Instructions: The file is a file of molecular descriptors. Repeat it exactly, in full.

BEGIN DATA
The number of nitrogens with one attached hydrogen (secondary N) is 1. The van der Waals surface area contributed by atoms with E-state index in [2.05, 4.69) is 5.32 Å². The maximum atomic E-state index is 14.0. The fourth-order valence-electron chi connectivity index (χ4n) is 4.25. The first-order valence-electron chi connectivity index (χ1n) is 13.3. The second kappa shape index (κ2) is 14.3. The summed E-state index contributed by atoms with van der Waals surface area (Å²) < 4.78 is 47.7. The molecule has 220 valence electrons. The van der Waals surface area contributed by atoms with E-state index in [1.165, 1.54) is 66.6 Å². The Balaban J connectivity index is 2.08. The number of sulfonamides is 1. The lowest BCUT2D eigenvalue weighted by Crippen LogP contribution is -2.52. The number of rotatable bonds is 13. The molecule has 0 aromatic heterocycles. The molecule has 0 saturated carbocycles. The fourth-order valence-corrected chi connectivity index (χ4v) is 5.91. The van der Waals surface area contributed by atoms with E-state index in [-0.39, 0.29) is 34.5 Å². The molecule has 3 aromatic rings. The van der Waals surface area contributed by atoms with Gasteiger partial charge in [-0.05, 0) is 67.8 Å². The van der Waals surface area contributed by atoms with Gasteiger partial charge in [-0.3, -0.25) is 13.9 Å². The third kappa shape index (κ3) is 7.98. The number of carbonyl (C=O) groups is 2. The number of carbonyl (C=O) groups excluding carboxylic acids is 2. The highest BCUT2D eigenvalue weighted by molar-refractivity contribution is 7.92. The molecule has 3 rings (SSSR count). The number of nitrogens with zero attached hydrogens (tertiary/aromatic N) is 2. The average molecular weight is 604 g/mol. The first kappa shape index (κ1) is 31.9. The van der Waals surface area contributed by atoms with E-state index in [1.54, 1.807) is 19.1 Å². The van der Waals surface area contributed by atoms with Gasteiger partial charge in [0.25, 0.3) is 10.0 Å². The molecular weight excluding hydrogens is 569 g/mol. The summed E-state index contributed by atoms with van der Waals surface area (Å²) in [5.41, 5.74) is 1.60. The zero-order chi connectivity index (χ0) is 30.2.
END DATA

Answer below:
The number of nitrogens with one attached hydrogen (secondary N) is 1. The van der Waals surface area contributed by atoms with E-state index in [2.05, 4.69) is 5.32 Å². The maximum atomic E-state index is 14.0. The fourth-order valence-electron chi connectivity index (χ4n) is 4.25. The first-order valence-electron chi connectivity index (χ1n) is 13.3. The second kappa shape index (κ2) is 14.3. The summed E-state index contributed by atoms with van der Waals surface area (Å²) < 4.78 is 47.7. The molecule has 220 valence electrons. The van der Waals surface area contributed by atoms with E-state index in [1.165, 1.54) is 66.6 Å². The Balaban J connectivity index is 2.08. The number of sulfonamides is 1. The lowest BCUT2D eigenvalue weighted by Crippen LogP contribution is -2.52. The number of rotatable bonds is 13. The molecule has 0 aromatic heterocycles. The molecule has 0 saturated carbocycles. The fourth-order valence-corrected chi connectivity index (χ4v) is 5.91. The van der Waals surface area contributed by atoms with E-state index in [-0.39, 0.29) is 34.5 Å². The molecule has 3 aromatic rings. The van der Waals surface area contributed by atoms with Gasteiger partial charge in [-0.05, 0) is 67.8 Å². The van der Waals surface area contributed by atoms with Gasteiger partial charge in [-0.3, -0.25) is 13.9 Å². The third kappa shape index (κ3) is 7.98. The number of carbonyl (C=O) groups is 2. The number of carbonyl (C=O) groups excluding carboxylic acids is 2. The highest BCUT2D eigenvalue weighted by molar-refractivity contribution is 7.92. The molecule has 3 rings (SSSR count). The number of nitrogens with zero attached hydrogens (tertiary/aromatic N) is 2. The average molecular weight is 604 g/mol. The first kappa shape index (κ1) is 31.9. The van der Waals surface area contributed by atoms with E-state index in [1.54, 1.807) is 19.1 Å². The van der Waals surface area contributed by atoms with Gasteiger partial charge in [0.25, 0.3) is 10.0 Å². The molecular weight excluding hydrogens is 569 g/mol. The summed E-state index contributed by atoms with van der Waals surface area (Å²) in [5.41, 5.74) is 1.60. The zero-order chi connectivity index (χ0) is 30.2.